“Comment,” Ensign, Apr. 1991, 80
My Heart Aches
I read with interest “Vandalized! What to Do?” in your December 1990 issue. My mind went back some ten years to when our son was a bright, active eleven-year-old. Our son, who had begun to take great delight in making life uncomfortable for another eleven-year-old boy who lived in our neighborhood, had resisted our attempts to convince him that his behavior was inappropriate. He even succeeded in organizing other neighborhood children to pick on this boy.
What began as a “boys-will-be-boys” incident soon escalated to a miserable situation. The boy’s father called the police, and our son was taken to a juvenile detention center and charged with assault. Thinking that a few hours in detention, an appearance before a juvenile court judge, and some service hours as a fine would be a good lesson for the headstrong lad, we allowed him to suffer the consequences of his behavior.
Many hours in counseling sessions, parenting classes, and juvenile court sessions have followed that fateful day. After years of soul-searching, studying, and praying, I still have no answers. Who is to say whether what that father did—and our reaction to it—was right or wrong? I only know that as I write this, my heart aches for my son, now nearly twenty-one years old, who sits in a county jail serving a year’s sentence for repeated illegal consumption of alcohol, disorderly conduct, and resisting arrest.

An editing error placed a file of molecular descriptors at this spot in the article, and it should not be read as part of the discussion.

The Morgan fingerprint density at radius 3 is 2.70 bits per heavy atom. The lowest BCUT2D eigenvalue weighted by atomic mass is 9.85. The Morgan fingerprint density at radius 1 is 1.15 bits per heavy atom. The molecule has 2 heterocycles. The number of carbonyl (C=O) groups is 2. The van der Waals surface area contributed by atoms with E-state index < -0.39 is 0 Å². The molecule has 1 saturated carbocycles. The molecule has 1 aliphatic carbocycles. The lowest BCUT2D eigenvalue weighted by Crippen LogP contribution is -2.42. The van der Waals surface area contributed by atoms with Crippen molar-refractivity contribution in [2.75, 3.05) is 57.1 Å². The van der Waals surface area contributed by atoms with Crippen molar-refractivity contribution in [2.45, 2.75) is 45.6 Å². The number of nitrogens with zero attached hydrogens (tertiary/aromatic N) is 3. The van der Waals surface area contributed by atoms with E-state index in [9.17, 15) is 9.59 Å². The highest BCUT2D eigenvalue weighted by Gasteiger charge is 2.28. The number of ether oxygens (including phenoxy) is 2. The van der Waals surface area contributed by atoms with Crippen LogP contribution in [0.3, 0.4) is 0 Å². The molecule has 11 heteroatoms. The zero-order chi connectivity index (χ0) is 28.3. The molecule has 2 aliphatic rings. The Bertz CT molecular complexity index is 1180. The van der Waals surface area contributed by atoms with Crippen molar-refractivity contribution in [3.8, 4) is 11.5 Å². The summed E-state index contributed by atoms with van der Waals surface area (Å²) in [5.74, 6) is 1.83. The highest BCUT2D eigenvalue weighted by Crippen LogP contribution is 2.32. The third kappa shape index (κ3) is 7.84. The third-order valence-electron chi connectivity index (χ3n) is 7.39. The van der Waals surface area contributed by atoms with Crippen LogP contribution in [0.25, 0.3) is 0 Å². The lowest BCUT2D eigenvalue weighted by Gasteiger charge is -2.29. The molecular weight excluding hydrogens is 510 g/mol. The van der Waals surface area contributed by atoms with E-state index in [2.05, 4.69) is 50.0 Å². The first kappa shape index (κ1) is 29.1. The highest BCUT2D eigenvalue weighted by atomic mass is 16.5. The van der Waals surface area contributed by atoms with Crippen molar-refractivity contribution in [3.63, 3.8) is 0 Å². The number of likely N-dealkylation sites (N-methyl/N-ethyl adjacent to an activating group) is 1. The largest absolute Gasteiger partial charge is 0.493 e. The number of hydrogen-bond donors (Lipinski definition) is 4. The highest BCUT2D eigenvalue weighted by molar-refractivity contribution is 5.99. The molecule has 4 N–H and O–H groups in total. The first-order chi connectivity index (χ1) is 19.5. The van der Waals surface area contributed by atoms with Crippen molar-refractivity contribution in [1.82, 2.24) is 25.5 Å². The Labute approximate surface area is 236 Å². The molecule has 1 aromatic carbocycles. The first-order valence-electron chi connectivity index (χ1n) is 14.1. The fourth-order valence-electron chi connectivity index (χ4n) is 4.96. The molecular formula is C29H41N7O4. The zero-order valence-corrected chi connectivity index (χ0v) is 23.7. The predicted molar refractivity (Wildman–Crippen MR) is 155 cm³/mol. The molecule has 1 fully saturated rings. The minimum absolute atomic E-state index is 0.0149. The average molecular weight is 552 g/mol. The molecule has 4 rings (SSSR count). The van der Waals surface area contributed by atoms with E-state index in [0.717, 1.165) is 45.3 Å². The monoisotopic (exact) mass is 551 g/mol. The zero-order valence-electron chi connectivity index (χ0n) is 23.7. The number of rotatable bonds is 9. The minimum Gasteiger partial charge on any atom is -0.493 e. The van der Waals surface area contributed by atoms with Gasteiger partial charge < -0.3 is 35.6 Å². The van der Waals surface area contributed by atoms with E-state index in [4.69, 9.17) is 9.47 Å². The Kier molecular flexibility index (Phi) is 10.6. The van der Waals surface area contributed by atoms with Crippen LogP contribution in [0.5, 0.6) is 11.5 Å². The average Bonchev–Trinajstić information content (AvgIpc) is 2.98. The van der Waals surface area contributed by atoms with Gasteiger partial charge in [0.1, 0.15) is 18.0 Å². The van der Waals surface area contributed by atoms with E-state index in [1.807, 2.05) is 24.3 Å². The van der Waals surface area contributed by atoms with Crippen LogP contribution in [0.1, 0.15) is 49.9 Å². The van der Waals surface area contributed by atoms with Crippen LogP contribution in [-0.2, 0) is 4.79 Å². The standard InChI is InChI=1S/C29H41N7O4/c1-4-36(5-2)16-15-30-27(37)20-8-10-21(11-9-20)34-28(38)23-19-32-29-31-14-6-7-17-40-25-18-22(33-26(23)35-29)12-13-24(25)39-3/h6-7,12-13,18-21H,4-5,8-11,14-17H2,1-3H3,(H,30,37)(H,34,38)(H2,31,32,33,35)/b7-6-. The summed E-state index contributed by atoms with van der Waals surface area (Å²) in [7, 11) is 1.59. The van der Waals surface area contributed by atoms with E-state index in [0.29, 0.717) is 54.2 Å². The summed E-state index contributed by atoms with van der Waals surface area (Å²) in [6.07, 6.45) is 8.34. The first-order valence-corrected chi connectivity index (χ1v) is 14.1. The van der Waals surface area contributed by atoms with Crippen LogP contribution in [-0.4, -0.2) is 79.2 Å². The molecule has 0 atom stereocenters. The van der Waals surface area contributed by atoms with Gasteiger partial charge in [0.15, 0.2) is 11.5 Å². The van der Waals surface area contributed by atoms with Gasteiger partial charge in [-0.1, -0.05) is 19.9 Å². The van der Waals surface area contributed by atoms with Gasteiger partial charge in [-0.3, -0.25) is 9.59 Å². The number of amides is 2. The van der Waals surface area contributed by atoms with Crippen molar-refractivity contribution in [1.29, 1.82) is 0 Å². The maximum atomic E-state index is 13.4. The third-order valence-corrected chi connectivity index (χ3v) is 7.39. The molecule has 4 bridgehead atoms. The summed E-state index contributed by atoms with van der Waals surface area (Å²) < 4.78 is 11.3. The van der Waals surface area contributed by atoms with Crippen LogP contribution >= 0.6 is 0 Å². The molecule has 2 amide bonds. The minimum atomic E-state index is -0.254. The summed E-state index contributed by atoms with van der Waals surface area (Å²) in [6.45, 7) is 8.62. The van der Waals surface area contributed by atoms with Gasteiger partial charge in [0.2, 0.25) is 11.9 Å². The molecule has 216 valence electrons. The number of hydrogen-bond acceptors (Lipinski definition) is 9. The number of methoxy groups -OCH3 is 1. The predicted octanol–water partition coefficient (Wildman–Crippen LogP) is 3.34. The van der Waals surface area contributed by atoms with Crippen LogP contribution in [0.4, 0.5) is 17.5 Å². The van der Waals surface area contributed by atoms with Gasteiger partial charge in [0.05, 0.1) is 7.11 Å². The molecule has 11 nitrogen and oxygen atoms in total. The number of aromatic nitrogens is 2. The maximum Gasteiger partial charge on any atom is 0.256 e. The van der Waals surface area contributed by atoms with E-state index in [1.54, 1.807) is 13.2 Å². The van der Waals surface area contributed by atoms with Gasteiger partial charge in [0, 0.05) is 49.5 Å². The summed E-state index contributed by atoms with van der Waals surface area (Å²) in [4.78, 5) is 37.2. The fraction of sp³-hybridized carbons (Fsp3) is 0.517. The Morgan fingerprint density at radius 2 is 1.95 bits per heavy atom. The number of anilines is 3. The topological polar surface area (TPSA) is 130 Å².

I wonder if a plate of chocolate chip cookies rather than a call to the police might have made a difference.
Name Withheld upon Request
Examples of Appropriate Language
I read your recent article on vulgarity and profanity (February 1991) and would like to share an observation. For the most part, I’ve seen Latter-day Saints refrain from profaning the Lord’s name because of their respect for him. But some aren’t so careful when it comes to other forms of verbal vulgarity. Why don’t we teach each other frankly about what is base and not acceptable in polite society? Unless we use some examples in teaching and firmly but lovingly correct others’ usage of such words, how will the next generation understand?
The Spirit whispers that a better way to fight vulgarity is, for the most part, to ignore the negative and emphasize the positive that replaces it. This is most effectively done by correcting our own children when they use bad words. We need not obnoxiously correct others; a positive example will go far.
The Church teaches us as the Savior would—by not offending, and by placing enough trust in us that, because of our divine nature, we will choose the right, given enough positive exposure. Christ had followers not because he punished or chastised them but because he showed love and set a positive example. He knew their faults would fall by the wayside as they strove to live by the principles he taught. Those people truly came to him. If we handle vulgarity in the same way, people in our day will come unto the Savior as well.
Christopher S. Miasnik